A small study, unlikely to garner much media attention, may be one of the first salvos in the war against medical waste.

Recently published in Circulation: Cardiovascular Imaging, the trial studied the impact a web-based computer program might have on decision-making in the emergency room. About 500 patients presenting with chest pain or a sensation of shortness of breath, something doctors call dyspnea, were randomized to an active group that had a computer gauge their medical risk and prescribe the necessary testing. The doctors in the control group decided in the usual fashion, without computer help. The investigators found that the program lowered the patients’ radiation exposure (i.e., fewer tests) without a significant difference in the rate of return to the emergency department for care or occurrence of adverse events.

Watching the geometric progression of technological evolution, it seems inevitable that someday the line will be crossed where computers become more accurate diagnosticians than people. Whether you believe that day is 25 years away, 50, or 100, is irrelevant. The importance of this study lies in the fact that, properly applied, even present-day computer programs have the potential to cut waste (and increase patient safety).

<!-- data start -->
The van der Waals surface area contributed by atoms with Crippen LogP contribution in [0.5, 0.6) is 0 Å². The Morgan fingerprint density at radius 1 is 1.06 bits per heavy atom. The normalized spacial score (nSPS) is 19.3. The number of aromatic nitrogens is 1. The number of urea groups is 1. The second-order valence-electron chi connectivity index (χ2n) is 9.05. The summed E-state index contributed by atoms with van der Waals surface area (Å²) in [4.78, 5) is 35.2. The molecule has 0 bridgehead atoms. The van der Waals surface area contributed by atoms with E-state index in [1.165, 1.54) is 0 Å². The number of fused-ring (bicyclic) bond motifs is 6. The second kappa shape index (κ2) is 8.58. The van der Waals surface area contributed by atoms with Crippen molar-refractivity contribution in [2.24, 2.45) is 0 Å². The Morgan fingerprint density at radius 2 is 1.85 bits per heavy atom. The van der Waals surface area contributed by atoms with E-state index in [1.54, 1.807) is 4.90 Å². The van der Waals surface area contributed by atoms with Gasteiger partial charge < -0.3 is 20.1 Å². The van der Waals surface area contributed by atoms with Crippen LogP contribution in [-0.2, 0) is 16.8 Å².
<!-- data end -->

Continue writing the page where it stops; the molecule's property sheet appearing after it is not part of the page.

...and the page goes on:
Whatever your view of Obamacare, it is evident that universal coverage and no exclusions for pre-existing conditions are good things. It is also evident that good things come at a cost. The only immediate way to get a good thing at no cost is by removing fraud and waste. Having practiced in the medical field for decades, my impression is that there’s probably a lot more waste than fraud. Figures of 20-30% of our medical care dollars have been bandied about, which jives with my admittedly subjective impression.

Eventually, the march of technology and knowledge will lower costs in other ways, by allowing more effective treatments and perhaps even curing chronic illnesses that, at present, we can only effectively manage to the point of bankrupting the health care system. In the meantime, it behooves us to put a lot more effort into studies like the one above, the primordial germ of artificial intelligence, that will ultimately make my job obsolete.

Someday, perhaps sooner than we think, the only “doc-in-the-box” you’ll ever need will be attached to a touchscreen with circuits linked to what is now known as the “cloud.”


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